Cambrian Carnivore was Just an Old Softy

Drat. Another prehistoric predator loses the vicious duende required to inspire a Syfy Original monster movie.

Anomalocaris canadensis, the top predator from the middle Cambrian Burgess Shale of British Columbia, pencil drawing, digital coloring. The "tail fins" in this reconstruction should be placed ventrally (on top of the organism), and not at the rear as illustrated. (Credit: Nobu Tamura)

Pictured is Anomolacaris canadensis, the “unusual Canadian shrimp,” one of the more memorable Cambrian critters fossilized in the Burgess Shale and beloved to many of us who came to learn about it through Stephen Jay Gould’s book Wonderful Life. This proto-arthropodal creature undulated through shallow seas more than a half-billion years ago, and at nearly a meter in length was a giant of its time. It has sometimes been called the “first super predator” because Anomalocaris was commonly imagined to swoop in on trilobites crawling across the seabed, sweeping them up with that front pair of limbs and stuffing them into its circular jaws on the bottom, where its plated esophagus would crunch the prey’s shells bits. (Visit The Anomalocaris Homepage, now out of date, for more.)

Unfortunately, the latest analysis pokes a serious hole in this picture: it turns out that Anomalocaris lacked mouthparts hard enough to chew up trilobites or other arthropods. James Hagadorn of the Denver Museum of Nature & Science examined the fossilized mouthparts of more than 400 specimens of Anomalocaris and noticed that none of them showed any signs of wear, which was odd because a lifetime of grinding through trilobites should have left plenty of scratches, chips and abrasions. Moreover, unlike trilobite shells, the Anomalocaris mouthparts were not mineralized, suggesting that they were relatively soft and flexible, and not at all up to the job of helping the animal eat such hard prey. (Imagine trying to gum your way through a live lobster.)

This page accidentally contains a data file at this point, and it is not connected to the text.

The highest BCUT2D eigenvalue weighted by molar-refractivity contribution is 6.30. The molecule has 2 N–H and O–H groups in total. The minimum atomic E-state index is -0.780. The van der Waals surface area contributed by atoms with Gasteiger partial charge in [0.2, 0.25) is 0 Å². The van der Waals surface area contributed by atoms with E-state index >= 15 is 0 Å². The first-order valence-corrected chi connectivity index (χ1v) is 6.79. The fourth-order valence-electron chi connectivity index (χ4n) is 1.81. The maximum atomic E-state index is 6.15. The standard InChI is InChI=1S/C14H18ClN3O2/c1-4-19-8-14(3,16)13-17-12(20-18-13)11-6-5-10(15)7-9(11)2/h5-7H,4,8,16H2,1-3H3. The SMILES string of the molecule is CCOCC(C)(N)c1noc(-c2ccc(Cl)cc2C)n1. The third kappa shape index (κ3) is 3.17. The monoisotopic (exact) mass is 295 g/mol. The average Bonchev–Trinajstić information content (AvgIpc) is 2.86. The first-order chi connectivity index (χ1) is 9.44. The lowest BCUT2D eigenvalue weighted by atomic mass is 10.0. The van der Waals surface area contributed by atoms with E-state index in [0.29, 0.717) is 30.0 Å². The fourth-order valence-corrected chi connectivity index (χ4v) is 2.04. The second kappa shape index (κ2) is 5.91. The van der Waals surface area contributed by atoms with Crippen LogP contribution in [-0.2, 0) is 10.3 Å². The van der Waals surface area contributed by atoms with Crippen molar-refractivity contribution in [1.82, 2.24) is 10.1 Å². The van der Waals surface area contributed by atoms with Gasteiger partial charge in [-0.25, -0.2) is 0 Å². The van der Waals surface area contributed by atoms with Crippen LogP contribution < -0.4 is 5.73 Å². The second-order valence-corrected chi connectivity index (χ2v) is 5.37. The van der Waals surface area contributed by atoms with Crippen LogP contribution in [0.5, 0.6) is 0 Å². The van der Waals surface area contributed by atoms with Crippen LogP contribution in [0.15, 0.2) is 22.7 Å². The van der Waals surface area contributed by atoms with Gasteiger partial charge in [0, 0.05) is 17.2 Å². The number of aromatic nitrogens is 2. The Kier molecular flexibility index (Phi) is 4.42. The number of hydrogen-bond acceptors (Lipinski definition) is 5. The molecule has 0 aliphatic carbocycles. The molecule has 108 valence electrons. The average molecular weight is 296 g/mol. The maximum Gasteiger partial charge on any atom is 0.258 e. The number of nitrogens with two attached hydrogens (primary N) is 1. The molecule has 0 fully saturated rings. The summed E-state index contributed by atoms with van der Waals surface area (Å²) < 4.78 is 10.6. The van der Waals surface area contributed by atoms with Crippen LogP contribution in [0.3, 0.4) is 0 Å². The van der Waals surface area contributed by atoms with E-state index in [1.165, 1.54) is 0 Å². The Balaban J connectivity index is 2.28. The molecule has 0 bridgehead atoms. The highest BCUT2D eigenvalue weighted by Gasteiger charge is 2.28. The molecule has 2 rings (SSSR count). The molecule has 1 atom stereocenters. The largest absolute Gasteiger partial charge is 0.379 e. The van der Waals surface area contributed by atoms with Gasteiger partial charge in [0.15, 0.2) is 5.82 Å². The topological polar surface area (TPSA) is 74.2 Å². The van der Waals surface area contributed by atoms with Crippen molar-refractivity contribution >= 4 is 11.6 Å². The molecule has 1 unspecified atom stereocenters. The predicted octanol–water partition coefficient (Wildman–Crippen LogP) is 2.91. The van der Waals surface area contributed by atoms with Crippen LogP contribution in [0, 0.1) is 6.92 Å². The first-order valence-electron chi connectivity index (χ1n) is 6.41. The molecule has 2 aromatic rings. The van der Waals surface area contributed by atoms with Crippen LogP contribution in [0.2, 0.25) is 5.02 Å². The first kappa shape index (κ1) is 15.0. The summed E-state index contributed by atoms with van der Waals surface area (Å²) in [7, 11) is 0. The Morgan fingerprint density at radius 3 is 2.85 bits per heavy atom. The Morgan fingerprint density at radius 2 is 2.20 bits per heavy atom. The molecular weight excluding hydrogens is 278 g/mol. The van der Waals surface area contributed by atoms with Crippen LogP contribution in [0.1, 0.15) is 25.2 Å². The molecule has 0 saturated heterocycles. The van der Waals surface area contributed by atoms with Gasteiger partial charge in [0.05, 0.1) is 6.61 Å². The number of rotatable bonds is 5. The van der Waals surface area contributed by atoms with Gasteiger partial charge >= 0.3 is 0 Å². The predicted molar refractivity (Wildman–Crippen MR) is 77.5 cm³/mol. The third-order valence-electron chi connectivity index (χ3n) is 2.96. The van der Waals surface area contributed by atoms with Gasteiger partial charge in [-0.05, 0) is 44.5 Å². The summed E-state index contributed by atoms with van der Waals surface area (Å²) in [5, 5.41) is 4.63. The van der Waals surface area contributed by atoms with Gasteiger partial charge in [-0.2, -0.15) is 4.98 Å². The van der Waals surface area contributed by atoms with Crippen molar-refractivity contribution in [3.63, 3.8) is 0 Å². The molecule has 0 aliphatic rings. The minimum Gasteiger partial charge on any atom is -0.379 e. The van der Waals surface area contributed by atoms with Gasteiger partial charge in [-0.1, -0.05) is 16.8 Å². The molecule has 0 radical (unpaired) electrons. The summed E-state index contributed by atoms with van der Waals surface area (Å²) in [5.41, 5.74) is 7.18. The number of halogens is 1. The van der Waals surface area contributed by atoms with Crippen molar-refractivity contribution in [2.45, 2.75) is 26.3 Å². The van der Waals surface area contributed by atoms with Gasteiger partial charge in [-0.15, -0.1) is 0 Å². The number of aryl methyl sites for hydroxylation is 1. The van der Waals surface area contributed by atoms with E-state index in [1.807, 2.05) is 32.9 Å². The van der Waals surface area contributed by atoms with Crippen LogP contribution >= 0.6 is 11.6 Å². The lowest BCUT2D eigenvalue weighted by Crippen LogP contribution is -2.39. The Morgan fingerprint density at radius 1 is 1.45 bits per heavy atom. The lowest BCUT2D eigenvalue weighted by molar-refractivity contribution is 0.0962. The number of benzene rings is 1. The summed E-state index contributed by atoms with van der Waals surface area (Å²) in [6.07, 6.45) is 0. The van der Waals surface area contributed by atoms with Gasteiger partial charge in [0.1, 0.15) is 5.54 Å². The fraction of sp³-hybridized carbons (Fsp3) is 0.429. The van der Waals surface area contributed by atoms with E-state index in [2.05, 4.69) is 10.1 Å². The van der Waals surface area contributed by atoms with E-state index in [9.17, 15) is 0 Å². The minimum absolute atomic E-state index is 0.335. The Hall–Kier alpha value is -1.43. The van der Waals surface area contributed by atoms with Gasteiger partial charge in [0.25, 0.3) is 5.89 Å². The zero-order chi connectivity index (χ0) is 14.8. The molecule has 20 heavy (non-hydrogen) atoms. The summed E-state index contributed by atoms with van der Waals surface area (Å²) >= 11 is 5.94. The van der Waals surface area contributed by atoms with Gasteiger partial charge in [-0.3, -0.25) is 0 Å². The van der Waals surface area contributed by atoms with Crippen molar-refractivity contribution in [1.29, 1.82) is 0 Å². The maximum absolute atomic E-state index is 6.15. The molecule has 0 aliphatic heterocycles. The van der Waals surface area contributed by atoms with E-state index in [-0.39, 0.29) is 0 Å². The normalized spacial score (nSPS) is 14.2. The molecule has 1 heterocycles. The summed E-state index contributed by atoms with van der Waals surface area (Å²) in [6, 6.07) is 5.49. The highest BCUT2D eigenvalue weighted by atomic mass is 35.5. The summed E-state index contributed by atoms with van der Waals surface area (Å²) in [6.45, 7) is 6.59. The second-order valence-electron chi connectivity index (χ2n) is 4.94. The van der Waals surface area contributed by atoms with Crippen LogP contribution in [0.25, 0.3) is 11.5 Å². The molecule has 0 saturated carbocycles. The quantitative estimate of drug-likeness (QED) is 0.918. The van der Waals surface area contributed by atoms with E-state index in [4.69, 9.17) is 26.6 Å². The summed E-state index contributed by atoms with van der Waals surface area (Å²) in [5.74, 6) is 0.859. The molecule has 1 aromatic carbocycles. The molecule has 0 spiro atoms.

A clincher was that when Hagadorn created a 3-D computer model of Anomalocaris‘s sphincter-like mouth, he found that although it was capable of generating a suction force, the mouth couldn’t even fully close. Hagadorn notes that Anomalocaris might have been able to suck and consume some very small trilobites whole, or to eat freshly molted trilobites whose cuticle had not yet hardened, but for the most part, this supposed super predator would have been unable to chew its food.

Hagadorn presents his work today at the Geological Society of America’s annual meeting. (GSA press release here; abstract for Hagadorn’s presentation here.)

So… feh. There go my dreams of convincing monster-movie schlockmeister Roger Corman, the man behind Sharktopus, to make a movie about giant predatory anomalocarids. Naturally, we would have needed to call them something different in the title. I was leaning toward Roger Corman’s Trilobiter! But maybe I can still salvage something. If they were shiny and sucked at their prey, like romantic Cambrian vampires, and if a mopey teenage paleontologist fell in love with one… hmm….

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